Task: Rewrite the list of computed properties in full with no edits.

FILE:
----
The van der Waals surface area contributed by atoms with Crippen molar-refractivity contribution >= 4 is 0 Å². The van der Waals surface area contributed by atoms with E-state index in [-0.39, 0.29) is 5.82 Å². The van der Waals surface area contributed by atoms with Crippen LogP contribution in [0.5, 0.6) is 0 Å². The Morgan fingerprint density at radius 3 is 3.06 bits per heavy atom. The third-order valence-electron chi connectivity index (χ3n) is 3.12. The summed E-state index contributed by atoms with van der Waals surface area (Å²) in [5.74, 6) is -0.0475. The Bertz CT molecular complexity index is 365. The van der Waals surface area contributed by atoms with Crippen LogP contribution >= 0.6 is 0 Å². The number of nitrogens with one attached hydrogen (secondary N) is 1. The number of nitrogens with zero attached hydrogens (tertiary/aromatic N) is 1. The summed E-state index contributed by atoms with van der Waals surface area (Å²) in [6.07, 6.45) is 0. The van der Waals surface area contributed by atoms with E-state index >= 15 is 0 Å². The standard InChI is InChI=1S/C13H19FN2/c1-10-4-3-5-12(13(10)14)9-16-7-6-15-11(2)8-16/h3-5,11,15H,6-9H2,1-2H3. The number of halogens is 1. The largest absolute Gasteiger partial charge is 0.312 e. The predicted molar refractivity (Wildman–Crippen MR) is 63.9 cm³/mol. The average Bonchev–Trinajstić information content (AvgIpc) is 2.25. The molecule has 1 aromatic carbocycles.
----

The van der Waals surface area contributed by atoms with Crippen molar-refractivity contribution >= 4 is 0 Å². The van der Waals surface area contributed by atoms with E-state index in [-0.39, 0.29) is 5.82 Å². The van der Waals surface area contributed by atoms with Crippen LogP contribution in [0.5, 0.6) is 0 Å². The Morgan fingerprint density at radius 3 is 3.06 bits per heavy atom. The third-order valence-electron chi connectivity index (χ3n) is 3.12. The summed E-state index contributed by atoms with van der Waals surface area (Å²) in [5.74, 6) is -0.0475. The Bertz CT molecular complexity index is 365. The van der Waals surface area contributed by atoms with Crippen LogP contribution >= 0.6 is 0 Å². The number of nitrogens with one attached hydrogen (secondary N) is 1. The number of nitrogens with zero attached hydrogens (tertiary/aromatic N) is 1. The summed E-state index contributed by atoms with van der Waals surface area (Å²) in [6.07, 6.45) is 0. The van der Waals surface area contributed by atoms with E-state index >= 15 is 0 Å². The standard InChI is InChI=1S/C13H19FN2/c1-10-4-3-5-12(13(10)14)9-16-7-6-15-11(2)8-16/h3-5,11,15H,6-9H2,1-2H3. The number of halogens is 1. The largest absolute Gasteiger partial charge is 0.312 e. The predicted molar refractivity (Wildman–Crippen MR) is 63.9 cm³/mol. The average Bonchev–Trinajstić information content (AvgIpc) is 2.25. The molecule has 1 aromatic carbocycles.